In Control

Dr. Jun Chen leads research on model predictive control in automotive embedded systems, recently awarded $500K by NSF Faculty Early Career Development Program.

A man standing next to a self-driving car

Jun Chen, Ph.D., assistant professor in the Department of Electrical and Computer Engineering

Department of Electrical and Computer Engineering

icon of a calendarDecember 18, 2022

icon of a pencilBy Arina Bokas

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Over the years, control systems employed by many industries have drastically changed to allow for more complex actions and nonlinear dynamics. To meet industry needs for controls able to accommodate complex behaviors that involve either dynamic or dangerous environments inaccessible to human intervention, Jun Chen, Ph.D., assistant professor in the Department of Electrical and Computer Engineering, leads research on model predictive control (MPC) in automotive embedded systems.

“Imagine walking in a dark room, attempting to make sense of the surroundings and predicting the best path to reach your goal — all while taking one step at a time and repeating the cycle. This seems rather inefficient. However, if one can receive ongoing directions anticipating each step, the task can be performed rather quickly and efficiently. Model predictive control does exactly that. It is a multivariable control algorithm that computes optimal control inputs based on predicted future outputs,” Dr. Chen explains.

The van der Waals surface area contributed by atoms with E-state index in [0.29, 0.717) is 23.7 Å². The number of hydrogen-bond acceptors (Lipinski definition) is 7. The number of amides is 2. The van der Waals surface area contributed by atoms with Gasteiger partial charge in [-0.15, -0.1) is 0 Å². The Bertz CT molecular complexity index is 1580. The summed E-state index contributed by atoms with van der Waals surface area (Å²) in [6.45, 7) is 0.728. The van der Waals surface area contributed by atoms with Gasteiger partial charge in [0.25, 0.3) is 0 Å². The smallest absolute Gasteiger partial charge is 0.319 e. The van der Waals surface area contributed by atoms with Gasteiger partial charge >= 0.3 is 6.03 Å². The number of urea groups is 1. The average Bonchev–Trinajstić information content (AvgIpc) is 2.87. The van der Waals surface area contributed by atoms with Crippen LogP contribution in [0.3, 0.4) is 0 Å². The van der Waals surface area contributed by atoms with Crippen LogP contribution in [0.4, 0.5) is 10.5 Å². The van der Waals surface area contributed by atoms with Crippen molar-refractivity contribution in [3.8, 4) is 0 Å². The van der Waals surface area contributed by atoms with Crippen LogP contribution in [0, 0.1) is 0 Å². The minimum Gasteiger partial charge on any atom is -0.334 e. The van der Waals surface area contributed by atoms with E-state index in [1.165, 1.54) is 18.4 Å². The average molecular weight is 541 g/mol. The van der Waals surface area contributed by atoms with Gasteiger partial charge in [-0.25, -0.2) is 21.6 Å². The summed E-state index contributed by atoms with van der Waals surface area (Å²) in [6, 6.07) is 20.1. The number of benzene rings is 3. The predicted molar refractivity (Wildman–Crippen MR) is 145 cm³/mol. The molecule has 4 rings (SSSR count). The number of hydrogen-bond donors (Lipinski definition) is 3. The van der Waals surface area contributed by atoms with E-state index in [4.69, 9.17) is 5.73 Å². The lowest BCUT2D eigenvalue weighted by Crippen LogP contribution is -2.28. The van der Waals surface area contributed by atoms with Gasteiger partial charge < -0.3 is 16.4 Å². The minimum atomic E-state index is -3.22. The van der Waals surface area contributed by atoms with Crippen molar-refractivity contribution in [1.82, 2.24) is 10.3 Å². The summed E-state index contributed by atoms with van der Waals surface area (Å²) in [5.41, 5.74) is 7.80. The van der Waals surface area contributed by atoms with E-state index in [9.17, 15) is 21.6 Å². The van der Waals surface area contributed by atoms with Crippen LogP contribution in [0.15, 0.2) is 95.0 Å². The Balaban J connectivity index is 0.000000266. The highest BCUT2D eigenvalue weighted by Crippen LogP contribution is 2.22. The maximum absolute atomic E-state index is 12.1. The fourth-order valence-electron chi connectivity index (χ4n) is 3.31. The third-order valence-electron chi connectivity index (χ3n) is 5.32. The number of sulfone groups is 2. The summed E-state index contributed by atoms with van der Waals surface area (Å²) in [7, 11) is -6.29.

As a real-time optimal control technique, MPC has been widely used in process industry to achieve a production level of consistency, economy and safety that could not be accomplished by only human manual control. Since MPC can be applied to both linear and nonlinear systems and handle explicit constraints on inputs and states alike, it has been one of the most popular control methods for various applications. The focus on adopting MPC in embedded automotive control, however, is rather recent.